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While reputation is shallow and fragile, credibility can be transformative. Building it, however, requires honesty, authenticity and vulnerability.

There is a lot of talk about people who, on the surface, seemingly fulfil all the criteria of a successful person, and who are even considered role models, be it in law, business, entertainment, politics or social and religious institutions. When it transpires that these upstanding members of the community have a dark side, it often turns out the people around them were aware of it, but never spoke about it or even aided and abetted. Their dishonest behaviour was simply accepted as the shadowy side of a reputation in need of protection.  

Which makes me wonder: what is a reputation worth these days? Is there something else more important than a shiny image?

The dictionary defines reputation as a widely held opinion or belief about someone’s characteristics. These days, it is often determined by the regularity and positivity with which a person is mentioned in media outlets, by Google ratings, a great social media profile with thousands of followers, and the ability to get lots of “likes”.

Reputation can easily be manipulated and often is not much more than a marketing and PR persona, a branding exercise to promote a manufactured product which may have very little to do with the actual person behind the mask.

It can be challenging for people to sort out what they should or should not believe. It’s easy to take social media posts or gossip magazines as gospels of truth; it’s much harder to know who actually is the person behind the posts.

Younger people especially are starting to believe they have to be flawless, that they have to live up to the celebrity idol they have put on a pedestal. This can result in dogmatic views and behaviours which, without any informed thinking, simply emulate those of their hero or heroine. So when their idol’s mask slips, when they fall from the pedestal, there is either disappointment and anger or total denial and continued blind adoration. On the flip side, there are the cynics who have decided we live in the Matrix, that nothing is real, and that there is no point even trying to be successful as per the criteria defined by people who then violate them. In either case, low self-esteem prevails.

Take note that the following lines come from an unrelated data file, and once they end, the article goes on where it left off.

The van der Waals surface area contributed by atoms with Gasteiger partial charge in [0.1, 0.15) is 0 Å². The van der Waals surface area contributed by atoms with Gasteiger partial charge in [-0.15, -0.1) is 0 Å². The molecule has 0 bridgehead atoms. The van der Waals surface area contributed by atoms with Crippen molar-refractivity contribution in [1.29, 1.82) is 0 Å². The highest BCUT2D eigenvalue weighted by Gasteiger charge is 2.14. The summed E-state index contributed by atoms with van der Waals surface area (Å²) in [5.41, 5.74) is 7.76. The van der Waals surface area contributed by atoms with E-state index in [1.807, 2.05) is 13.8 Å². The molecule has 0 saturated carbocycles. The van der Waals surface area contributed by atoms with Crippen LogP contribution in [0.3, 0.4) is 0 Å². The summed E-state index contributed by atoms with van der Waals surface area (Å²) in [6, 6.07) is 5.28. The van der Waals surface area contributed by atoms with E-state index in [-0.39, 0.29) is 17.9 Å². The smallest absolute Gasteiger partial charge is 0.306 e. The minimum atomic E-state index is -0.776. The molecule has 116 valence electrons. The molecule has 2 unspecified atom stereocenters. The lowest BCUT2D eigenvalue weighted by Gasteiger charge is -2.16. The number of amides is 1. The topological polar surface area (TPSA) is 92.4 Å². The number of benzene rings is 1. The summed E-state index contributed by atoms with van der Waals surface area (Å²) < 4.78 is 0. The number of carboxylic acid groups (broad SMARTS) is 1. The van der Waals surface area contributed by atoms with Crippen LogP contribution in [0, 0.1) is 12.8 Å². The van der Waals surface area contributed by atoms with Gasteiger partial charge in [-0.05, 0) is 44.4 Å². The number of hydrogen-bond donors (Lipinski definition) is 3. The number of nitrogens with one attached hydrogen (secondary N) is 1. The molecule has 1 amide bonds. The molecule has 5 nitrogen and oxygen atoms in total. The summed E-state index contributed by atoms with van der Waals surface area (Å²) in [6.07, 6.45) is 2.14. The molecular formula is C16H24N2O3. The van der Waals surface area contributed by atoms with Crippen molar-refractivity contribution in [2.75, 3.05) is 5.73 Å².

So what is the alternative to reputation, to being your own trumped up facsimile?

Credibility is defined as having a quality to be trusted and believed in, which is dependent on observable action. A scientist or expert court witness is only credible when the information they share is evidence-based. Unlike reputation, however, credibility is not about hiding flaws; it is about owning them. It’s simply about not believing your own hype. It’s about being authentic.

Here are some ways to build your credibility so that, before other people start believing in you, you can believe in yourself and then act from a place of genuineness and high self-esteem. This creates congruence and physical, mental and emotional health.  

  • Define your ethical values. Know what you stand for and then live accordingly without the expectation to be perfect. Don’t impose your standards on others. 
  • Be honest. When you find yourself judging someone, check how this judgment relates to you. Realise the hypocrisy of espousing standards you may not fulfil yourself.
  • Have respect for others even if you don’t agree with them. Develop the ability to separate the person from the behaviour. 
  • Be vulnerable. This is not about sharing your dramas to elicit sympathy; it’s about owning your imperfections, being able to openly talk about your failures as well as your successes from a place of humility rather than self-promotion. 
  • Honour your word. Don’t say one thing and do something else. If you change your mind, be open about it; avoid blaming others for supposedly misunderstanding you. Walk your talk. 
  • Know how to get back to integrity when you are in breach of any of the above. Instead of hiding behind self-righteousness and pseudo-apologetic regret, show remorse and make amends.

Angela Heise is an Emotional Productivity® and Leadership Coach with more than 20 years of experience. She supports people to be the best they can be at work and in life.